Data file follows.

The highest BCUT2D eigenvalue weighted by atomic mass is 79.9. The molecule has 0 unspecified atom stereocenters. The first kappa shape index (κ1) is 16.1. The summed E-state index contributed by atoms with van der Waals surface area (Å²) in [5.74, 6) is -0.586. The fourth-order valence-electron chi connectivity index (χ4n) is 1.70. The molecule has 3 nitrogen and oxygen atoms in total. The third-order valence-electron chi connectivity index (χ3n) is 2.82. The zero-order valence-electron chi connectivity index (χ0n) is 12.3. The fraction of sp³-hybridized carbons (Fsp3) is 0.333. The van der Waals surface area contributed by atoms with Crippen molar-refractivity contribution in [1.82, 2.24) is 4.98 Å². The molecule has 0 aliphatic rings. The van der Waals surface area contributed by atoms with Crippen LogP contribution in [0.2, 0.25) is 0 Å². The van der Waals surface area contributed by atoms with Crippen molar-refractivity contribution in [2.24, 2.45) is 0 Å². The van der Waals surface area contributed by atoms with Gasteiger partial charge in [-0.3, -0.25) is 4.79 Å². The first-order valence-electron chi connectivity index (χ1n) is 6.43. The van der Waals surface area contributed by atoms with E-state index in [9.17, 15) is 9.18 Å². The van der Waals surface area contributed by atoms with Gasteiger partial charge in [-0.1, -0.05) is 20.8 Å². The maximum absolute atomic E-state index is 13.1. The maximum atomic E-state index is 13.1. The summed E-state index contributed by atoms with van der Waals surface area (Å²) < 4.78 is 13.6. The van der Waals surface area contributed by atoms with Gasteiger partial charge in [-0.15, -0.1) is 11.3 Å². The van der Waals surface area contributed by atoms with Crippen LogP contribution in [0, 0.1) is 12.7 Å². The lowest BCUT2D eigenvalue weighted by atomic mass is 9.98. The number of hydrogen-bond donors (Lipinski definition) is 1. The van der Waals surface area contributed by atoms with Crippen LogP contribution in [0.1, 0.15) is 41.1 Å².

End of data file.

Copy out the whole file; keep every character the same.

The highest BCUT2D eigenvalue weighted by atomic mass is 79.9. The molecule has 0 unspecified atom stereocenters. The first kappa shape index (κ1) is 16.1. The summed E-state index contributed by atoms with van der Waals surface area (Å²) in [5.74, 6) is -0.586. The fourth-order valence-electron chi connectivity index (χ4n) is 1.70. The molecule has 3 nitrogen and oxygen atoms in total. The third-order valence-electron chi connectivity index (χ3n) is 2.82. The zero-order valence-electron chi connectivity index (χ0n) is 12.3. The fraction of sp³-hybridized carbons (Fsp3) is 0.333. The van der Waals surface area contributed by atoms with Crippen molar-refractivity contribution in [1.82, 2.24) is 4.98 Å². The molecule has 0 aliphatic rings. The van der Waals surface area contributed by atoms with Crippen LogP contribution in [0.2, 0.25) is 0 Å². The van der Waals surface area contributed by atoms with Crippen molar-refractivity contribution in [2.24, 2.45) is 0 Å². The van der Waals surface area contributed by atoms with Gasteiger partial charge in [-0.3, -0.25) is 4.79 Å². The first-order valence-electron chi connectivity index (χ1n) is 6.43. The van der Waals surface area contributed by atoms with E-state index in [9.17, 15) is 9.18 Å². The van der Waals surface area contributed by atoms with Gasteiger partial charge in [-0.1, -0.05) is 20.8 Å². The maximum absolute atomic E-state index is 13.1. The maximum atomic E-state index is 13.1. The summed E-state index contributed by atoms with van der Waals surface area (Å²) < 4.78 is 13.6. The van der Waals surface area contributed by atoms with Gasteiger partial charge in [-0.15, -0.1) is 11.3 Å². The van der Waals surface area contributed by atoms with Crippen LogP contribution in [0, 0.1) is 12.7 Å². The lowest BCUT2D eigenvalue weighted by atomic mass is 9.98. The number of hydrogen-bond donors (Lipinski definition) is 1. The van der Waals surface area contributed by atoms with Crippen LogP contribution in [0.1, 0.15) is 41.1 Å².